Whitman news since 1896

Whitman Wire

Vol. CLIV, Issue 5
Whitman news since 1896

Whitman Wire

Whitman news since 1896

Whitman Wire

Maintaining Historical Memory through International Holocaust Remembrance Day

On Saturday, Jan. 27, communities across the globe honored International Holocaust Remembrance Day. Designated by the United Nations, the day marks the anniversary of the liberation of the Auschwitz-Birkenau concentration and extermination camps. At Whitman, honoring Holocaust remembrance has been an annual occurrence that came with a few key changes this year. 

Interfaith Chaplain Adam Kirtley explained that this year, the Office of Religious and Spiritual life looked to the community for help coordinating and planning events. A committee of students, staff, faculty and community members from Congregation Beth Israel collaborated to coordinate three events.

For sophomore committee member Jessie Levine, being involved in planning this year’s events has been a crucial point of connection. 

“Being able to relate to the people on the committee and be a part of a process that requires so much empathy and thoughtfulness was really helpful for me in feeling supported and finding a community,” Levine said. 

After lots of hard work and planning, the International Holocaust Remembrance Day Planning Committee successfully facilitated three events in the week leading up to International Holocaust Remembrance Day: a screening of the documentary “The Flat,” a gathering to recite the Mourner’s Kaddish and a screening of the documentary “Nina and Irena” followed by a question and answer with the director. 

Kirtley described unique challenges  that have recently arisen as Holocaust survivors age. Because many Holocaust survivors are no longer able to do speaking engagements, the committee turned to second-generation voices that reckoned with the historical loss that happens when the world loses access to survivor stories.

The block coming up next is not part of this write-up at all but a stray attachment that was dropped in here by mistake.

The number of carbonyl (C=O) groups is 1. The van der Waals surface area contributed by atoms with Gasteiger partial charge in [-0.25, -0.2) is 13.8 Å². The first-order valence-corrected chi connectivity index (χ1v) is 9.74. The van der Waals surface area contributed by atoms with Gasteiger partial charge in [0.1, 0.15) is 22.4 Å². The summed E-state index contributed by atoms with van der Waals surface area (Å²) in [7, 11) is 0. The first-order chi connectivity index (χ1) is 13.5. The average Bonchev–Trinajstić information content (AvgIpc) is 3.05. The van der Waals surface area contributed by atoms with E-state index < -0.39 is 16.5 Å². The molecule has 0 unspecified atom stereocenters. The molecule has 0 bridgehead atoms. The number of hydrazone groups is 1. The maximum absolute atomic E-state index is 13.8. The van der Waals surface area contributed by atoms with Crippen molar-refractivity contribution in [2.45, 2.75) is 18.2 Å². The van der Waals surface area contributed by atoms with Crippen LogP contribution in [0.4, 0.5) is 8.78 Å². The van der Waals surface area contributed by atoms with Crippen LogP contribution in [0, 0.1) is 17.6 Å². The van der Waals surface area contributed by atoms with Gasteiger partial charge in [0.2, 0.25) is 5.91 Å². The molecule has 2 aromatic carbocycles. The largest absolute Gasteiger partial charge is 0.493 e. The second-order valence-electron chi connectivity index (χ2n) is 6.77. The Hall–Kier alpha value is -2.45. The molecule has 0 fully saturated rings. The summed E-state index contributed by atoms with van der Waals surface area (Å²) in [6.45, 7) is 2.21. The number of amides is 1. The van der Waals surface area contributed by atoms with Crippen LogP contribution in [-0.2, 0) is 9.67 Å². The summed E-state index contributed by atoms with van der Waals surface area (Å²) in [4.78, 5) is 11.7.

“It really is a dual effort; how do we pause to look back at the Holocaust and make sure that the names of these folks who perished don’t vanish into obscurity, but also how do we take the lessons of what happened and apply them in a more inclusive and broad way to diminish hate wherever it’s rearing its head?” Kirtley said. 

To close out the week’s series of events, around 40 attendees gathered to watch Daniel Lombroso’s short film “Nina and Irena” before getting to engage with Lombroso directly through a question and answer session that delved into topics like storytelling, intergenerational trauma and familial joy. 

“Nina and Irena” followed Lombroso as he spent time with his grandmother, gradually learning about her experience as a Holocaust survivor. For Lombroso, this meant uncovering the tragedy and grief caused by the Holocaust while also crafting a story of hope. 

“There’s a lot of Holocaust fatigue unfortunately … [but] there’s this other part of the story about the vitality of these people and the lives they lived after — my grandma’s story is one of rebuilding,” Lombroso said during the question and answer segment. 

For Levine, Lombroso’s documentary displayed a vast array of emotions. 

“Picking a movie about not having the answers directly from people and almost having to solve this mystery and put the pieces together of what happened made it feel like the really perfect film,” Levine said. “It was a range of emotions, you had a lot of joy among family members and also a lot of sadness and hard realizations.” 

During the question and answer segment, Lombroso spoke on the importance of continuing to document the memories of Holocaust survivors, encouraging family members to bridge generational silence with honest conversations. For Levine, this model of engagement was crucial.

“Hearing his perspective and having a model of how to go about having these conversations with people was really, really helpful,” Levine said. “It’s something that a lot of people who went through it don’t want to talk about again, and so having that example of how to bridge that gap or how to approach it was really powerful for me.”

With the introduction of a committee and multiple events to commemorate International Holocaust Remembrance Day, the Whitman community continues critical work to ensure that space for survivor stories continues to be held long into the future. 

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